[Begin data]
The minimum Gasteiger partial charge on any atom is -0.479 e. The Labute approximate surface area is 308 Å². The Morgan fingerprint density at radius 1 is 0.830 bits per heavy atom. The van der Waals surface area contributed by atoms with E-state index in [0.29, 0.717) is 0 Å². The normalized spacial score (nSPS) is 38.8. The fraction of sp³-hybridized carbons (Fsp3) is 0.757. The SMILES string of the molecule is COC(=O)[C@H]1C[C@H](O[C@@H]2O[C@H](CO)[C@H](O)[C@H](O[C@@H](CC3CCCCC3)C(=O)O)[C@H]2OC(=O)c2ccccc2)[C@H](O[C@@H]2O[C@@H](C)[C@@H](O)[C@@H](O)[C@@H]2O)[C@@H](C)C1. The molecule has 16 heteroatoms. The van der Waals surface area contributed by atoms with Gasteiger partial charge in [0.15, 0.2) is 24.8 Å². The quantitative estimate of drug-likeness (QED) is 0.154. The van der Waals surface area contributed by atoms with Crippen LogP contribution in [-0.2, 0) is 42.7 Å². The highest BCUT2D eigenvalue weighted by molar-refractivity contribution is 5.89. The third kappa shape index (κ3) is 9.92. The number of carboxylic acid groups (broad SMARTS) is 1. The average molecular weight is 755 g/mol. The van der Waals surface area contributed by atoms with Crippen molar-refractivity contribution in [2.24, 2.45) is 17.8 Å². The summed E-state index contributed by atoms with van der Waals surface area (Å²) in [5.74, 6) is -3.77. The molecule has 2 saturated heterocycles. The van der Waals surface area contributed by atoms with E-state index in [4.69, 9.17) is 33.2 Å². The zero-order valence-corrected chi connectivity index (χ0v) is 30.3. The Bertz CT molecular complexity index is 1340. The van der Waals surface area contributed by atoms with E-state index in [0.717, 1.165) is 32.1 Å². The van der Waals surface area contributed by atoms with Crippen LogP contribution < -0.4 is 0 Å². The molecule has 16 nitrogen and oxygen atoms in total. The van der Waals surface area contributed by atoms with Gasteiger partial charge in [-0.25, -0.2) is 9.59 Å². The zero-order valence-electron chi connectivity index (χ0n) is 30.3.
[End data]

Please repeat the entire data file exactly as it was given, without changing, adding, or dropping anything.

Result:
The minimum Gasteiger partial charge on any atom is -0.479 e. The Labute approximate surface area is 308 Å². The Morgan fingerprint density at radius 1 is 0.830 bits per heavy atom. The van der Waals surface area contributed by atoms with E-state index in [0.29, 0.717) is 0 Å². The normalized spacial score (nSPS) is 38.8. The fraction of sp³-hybridized carbons (Fsp3) is 0.757. The SMILES string of the molecule is COC(=O)[C@H]1C[C@H](O[C@@H]2O[C@H](CO)[C@H](O)[C@H](O[C@@H](CC3CCCCC3)C(=O)O)[C@H]2OC(=O)c2ccccc2)[C@H](O[C@@H]2O[C@@H](C)[C@@H](O)[C@@H](O)[C@@H]2O)[C@@H](C)C1. The molecule has 16 heteroatoms. The van der Waals surface area contributed by atoms with Gasteiger partial charge in [0.15, 0.2) is 24.8 Å². The quantitative estimate of drug-likeness (QED) is 0.154. The van der Waals surface area contributed by atoms with Crippen LogP contribution in [-0.2, 0) is 42.7 Å². The highest BCUT2D eigenvalue weighted by molar-refractivity contribution is 5.89. The third kappa shape index (κ3) is 9.92. The number of carboxylic acid groups (broad SMARTS) is 1. The average molecular weight is 755 g/mol. The van der Waals surface area contributed by atoms with Crippen molar-refractivity contribution in [2.24, 2.45) is 17.8 Å². The summed E-state index contributed by atoms with van der Waals surface area (Å²) in [5.74, 6) is -3.77. The molecule has 2 saturated heterocycles. The van der Waals surface area contributed by atoms with E-state index in [4.69, 9.17) is 33.2 Å². The zero-order valence-corrected chi connectivity index (χ0v) is 30.3. The Bertz CT molecular complexity index is 1340. The van der Waals surface area contributed by atoms with E-state index in [0.717, 1.165) is 32.1 Å². The van der Waals surface area contributed by atoms with Crippen LogP contribution < -0.4 is 0 Å². The molecule has 16 nitrogen and oxygen atoms in total. The van der Waals surface area contributed by atoms with Gasteiger partial charge in [-0.25, -0.2) is 9.59 Å². The zero-order valence-electron chi connectivity index (χ0n) is 30.3.